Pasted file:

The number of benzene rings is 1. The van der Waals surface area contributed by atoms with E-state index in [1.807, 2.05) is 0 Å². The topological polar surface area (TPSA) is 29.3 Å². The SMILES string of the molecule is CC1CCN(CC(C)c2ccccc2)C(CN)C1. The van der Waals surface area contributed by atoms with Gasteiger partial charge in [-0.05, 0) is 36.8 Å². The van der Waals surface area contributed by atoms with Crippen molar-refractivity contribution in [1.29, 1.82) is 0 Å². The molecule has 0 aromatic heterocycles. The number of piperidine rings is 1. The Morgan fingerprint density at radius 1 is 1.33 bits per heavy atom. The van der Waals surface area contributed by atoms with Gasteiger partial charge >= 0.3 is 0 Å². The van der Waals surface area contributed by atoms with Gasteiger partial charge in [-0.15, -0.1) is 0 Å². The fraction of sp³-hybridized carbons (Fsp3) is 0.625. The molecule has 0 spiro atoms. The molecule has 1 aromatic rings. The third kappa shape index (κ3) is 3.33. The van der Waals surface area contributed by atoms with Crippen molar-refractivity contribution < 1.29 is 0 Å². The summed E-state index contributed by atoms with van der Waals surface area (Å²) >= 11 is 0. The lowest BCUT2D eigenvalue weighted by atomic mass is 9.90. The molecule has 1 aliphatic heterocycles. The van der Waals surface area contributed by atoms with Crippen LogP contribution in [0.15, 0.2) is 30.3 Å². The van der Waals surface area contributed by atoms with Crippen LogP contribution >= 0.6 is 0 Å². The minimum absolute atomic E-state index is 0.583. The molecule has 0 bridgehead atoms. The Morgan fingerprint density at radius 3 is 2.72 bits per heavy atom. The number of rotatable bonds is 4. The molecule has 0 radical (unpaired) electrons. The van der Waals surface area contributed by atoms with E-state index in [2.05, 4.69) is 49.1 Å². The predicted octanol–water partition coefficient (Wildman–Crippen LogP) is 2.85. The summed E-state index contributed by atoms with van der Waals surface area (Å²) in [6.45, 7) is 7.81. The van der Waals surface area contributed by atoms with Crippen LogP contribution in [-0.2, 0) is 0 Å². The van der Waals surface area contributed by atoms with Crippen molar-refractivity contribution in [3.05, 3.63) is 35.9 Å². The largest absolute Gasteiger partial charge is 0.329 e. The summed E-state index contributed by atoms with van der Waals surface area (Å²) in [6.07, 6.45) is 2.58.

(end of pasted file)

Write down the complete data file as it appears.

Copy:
The number of benzene rings is 1. The van der Waals surface area contributed by atoms with E-state index in [1.807, 2.05) is 0 Å². The topological polar surface area (TPSA) is 29.3 Å². The SMILES string of the molecule is CC1CCN(CC(C)c2ccccc2)C(CN)C1. The van der Waals surface area contributed by atoms with Gasteiger partial charge in [-0.05, 0) is 36.8 Å². The van der Waals surface area contributed by atoms with Crippen molar-refractivity contribution in [1.29, 1.82) is 0 Å². The molecule has 0 aromatic heterocycles. The number of piperidine rings is 1. The Morgan fingerprint density at radius 1 is 1.33 bits per heavy atom. The van der Waals surface area contributed by atoms with Gasteiger partial charge >= 0.3 is 0 Å². The van der Waals surface area contributed by atoms with Gasteiger partial charge in [-0.15, -0.1) is 0 Å². The fraction of sp³-hybridized carbons (Fsp3) is 0.625. The molecule has 0 spiro atoms. The molecule has 1 aromatic rings. The third kappa shape index (κ3) is 3.33. The van der Waals surface area contributed by atoms with Crippen molar-refractivity contribution < 1.29 is 0 Å². The summed E-state index contributed by atoms with van der Waals surface area (Å²) >= 11 is 0. The lowest BCUT2D eigenvalue weighted by atomic mass is 9.90. The molecule has 1 aliphatic heterocycles. The van der Waals surface area contributed by atoms with Crippen LogP contribution in [0.15, 0.2) is 30.3 Å². The van der Waals surface area contributed by atoms with Crippen LogP contribution >= 0.6 is 0 Å². The minimum absolute atomic E-state index is 0.583. The molecule has 0 bridgehead atoms. The Morgan fingerprint density at radius 3 is 2.72 bits per heavy atom. The number of rotatable bonds is 4. The molecule has 0 radical (unpaired) electrons. The van der Waals surface area contributed by atoms with E-state index in [2.05, 4.69) is 49.1 Å². The predicted octanol–water partition coefficient (Wildman–Crippen LogP) is 2.85. The summed E-state index contributed by atoms with van der Waals surface area (Å²) in [6.45, 7) is 7.81. The van der Waals surface area contributed by atoms with Crippen LogP contribution in [-0.2, 0) is 0 Å². The van der Waals surface area contributed by atoms with Crippen molar-refractivity contribution in [3.05, 3.63) is 35.9 Å². The largest absolute Gasteiger partial charge is 0.329 e. The summed E-state index contributed by atoms with van der Waals surface area (Å²) in [6.07, 6.45) is 2.58.